Three people will vie to win the Great Communicator Tournament, a contest that offers three cash prizes annually $10,000, $5,000, and $2,500 to millennials who can craft the most inspiring elevator pitches for libertarian-oriented political messaging.
The only question now is which of the three finalists: Charles Blatz, Jim Pagels, or Ben Klutsey, chosen yesterday out of twelve semi-finalists, will win which prize.
Blatz, a video producer who was a theater major, co-wrote and starred in Hungry People, The Musical, an off Broadway performance that explored homelessness in New York City. Pagels is an economics researcher and journalist who likes to do visual presentation of data, like sports scores. Klutsey is a researcher in international finance regulation at George Mason University.
The three finalists face off tonight at the D.C. Improv, a venue in downtown Washington, in the heart of the K Street corridor.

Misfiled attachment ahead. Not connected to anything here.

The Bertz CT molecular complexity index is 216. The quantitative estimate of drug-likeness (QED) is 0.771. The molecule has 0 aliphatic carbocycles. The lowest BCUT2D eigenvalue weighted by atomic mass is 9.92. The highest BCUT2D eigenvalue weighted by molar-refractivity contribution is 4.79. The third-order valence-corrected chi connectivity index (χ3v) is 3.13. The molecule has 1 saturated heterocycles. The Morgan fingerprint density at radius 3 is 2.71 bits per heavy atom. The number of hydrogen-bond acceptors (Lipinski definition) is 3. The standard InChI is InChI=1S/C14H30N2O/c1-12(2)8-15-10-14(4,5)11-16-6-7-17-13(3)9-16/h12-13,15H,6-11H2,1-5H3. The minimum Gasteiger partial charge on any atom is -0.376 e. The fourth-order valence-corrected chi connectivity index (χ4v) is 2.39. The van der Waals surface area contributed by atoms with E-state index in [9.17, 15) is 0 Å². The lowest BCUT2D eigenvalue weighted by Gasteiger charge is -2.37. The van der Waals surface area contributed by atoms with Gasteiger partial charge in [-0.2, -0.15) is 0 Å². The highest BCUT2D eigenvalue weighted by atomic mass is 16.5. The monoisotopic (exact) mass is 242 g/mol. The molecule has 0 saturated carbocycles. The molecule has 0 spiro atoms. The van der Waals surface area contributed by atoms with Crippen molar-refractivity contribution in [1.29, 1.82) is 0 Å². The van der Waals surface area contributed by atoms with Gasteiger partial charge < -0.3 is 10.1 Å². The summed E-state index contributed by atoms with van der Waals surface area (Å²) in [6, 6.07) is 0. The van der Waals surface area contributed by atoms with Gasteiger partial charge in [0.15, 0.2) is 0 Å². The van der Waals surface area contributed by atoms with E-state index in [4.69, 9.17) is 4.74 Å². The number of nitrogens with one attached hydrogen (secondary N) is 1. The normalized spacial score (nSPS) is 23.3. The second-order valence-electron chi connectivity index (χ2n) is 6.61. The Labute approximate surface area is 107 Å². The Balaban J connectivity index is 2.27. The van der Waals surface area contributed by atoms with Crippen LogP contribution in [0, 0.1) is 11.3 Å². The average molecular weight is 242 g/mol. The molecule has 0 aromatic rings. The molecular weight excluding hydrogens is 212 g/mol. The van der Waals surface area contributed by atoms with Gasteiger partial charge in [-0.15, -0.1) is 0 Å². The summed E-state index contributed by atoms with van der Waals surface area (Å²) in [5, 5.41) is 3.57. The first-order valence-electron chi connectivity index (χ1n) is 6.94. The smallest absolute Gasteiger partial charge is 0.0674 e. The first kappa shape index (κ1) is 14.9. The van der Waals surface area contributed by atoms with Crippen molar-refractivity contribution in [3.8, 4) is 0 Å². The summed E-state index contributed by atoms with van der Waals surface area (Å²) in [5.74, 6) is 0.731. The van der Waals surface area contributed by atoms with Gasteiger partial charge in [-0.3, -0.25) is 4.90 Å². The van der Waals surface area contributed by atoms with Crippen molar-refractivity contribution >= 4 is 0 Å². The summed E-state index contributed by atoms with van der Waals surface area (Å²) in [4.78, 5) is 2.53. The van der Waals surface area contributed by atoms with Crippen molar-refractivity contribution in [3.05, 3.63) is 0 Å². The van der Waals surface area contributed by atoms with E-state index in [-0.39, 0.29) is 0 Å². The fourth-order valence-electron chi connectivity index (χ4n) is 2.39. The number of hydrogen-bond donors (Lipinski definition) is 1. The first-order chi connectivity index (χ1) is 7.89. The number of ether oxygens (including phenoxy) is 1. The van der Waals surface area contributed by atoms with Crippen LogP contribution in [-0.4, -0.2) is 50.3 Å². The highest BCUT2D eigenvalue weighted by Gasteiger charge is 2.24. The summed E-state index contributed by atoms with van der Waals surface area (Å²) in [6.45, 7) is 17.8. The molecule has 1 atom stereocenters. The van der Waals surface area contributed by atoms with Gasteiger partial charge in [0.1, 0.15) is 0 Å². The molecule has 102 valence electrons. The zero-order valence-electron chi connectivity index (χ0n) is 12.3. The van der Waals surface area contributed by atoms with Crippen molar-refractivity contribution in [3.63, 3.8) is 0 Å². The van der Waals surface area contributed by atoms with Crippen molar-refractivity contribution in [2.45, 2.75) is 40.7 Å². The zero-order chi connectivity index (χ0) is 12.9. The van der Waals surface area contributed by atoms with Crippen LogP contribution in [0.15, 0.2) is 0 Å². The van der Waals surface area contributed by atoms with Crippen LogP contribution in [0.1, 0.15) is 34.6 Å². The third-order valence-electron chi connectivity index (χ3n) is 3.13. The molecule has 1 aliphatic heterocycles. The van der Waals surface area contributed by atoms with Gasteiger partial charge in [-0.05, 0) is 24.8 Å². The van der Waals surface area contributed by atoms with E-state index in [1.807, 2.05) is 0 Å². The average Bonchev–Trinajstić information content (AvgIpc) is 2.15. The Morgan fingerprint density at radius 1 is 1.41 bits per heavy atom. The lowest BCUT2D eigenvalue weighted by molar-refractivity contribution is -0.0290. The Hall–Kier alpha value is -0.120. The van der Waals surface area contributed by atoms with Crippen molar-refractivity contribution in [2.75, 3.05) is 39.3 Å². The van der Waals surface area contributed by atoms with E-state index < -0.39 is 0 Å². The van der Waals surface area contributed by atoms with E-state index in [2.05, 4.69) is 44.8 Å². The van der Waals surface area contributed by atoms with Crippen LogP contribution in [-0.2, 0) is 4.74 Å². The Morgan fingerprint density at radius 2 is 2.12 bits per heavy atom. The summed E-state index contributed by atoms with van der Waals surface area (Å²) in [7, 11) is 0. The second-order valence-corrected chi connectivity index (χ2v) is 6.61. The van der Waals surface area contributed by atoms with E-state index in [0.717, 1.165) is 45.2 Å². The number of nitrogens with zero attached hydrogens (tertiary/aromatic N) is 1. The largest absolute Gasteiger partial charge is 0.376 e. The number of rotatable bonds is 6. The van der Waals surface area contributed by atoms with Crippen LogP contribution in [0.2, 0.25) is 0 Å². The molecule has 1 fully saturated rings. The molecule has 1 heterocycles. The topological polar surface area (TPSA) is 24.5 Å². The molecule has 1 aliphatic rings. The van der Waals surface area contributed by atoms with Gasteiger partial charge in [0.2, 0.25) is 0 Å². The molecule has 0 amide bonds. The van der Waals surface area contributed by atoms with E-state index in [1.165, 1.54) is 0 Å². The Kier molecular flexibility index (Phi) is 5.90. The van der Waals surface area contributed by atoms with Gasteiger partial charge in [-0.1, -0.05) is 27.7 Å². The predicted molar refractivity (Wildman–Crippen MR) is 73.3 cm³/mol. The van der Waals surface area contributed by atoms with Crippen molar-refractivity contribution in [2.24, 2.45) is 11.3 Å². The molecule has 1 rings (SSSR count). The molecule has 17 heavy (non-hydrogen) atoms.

The contestants will be delivering messages — ones that are supposed to be inspirational, aspirational, and humorous — that would lead to a lot of pink slips for the lobbyists nearby. The judges are Fox News contributor Guy Benson, Federalist writer Molly Hemingway, and PR maven Beverly Hallberg.
Semi-finalists are picked from 100 entrants from around the country who submit videos, and the finalists are picked in a round of extemporaneous speaking trials. “There are three rounds with different topics and four competitors in each. One finalist is chosen from each round, for a total of three finalists,” McKenzie Snow, one the semifinalists cut in the last round of competition, explained. Snow, an education policy wonk, runs a local Toastmasters group in D.C.
Blatz feels good about is chances because of his background:
“It’s always a toss up when you go live. That’s why I love theatre because it trains you to be ready for anything in the moment. you have to be ready for any unexpected thought, stutter, or slip up. When you’re going live, there are no retakes.” This year’s finalists were from Kentucky, Texas, North Carolina, Virginia, and D.C.
The finalists were announced Tuesday night at a happy hour at the libertarian Cato Institute.
Three years old, the tournament in previous years held its finals in Grand Rapids, Michigan and Denver, Colorado. But Wednesday night, if you’re in D.C.and needs some inspiration in this election season, you can get a free ticket from the sponsoring non-profit, ThinkFreelyMedia.
Bruce Majors is a Fellow at the American Media Institute.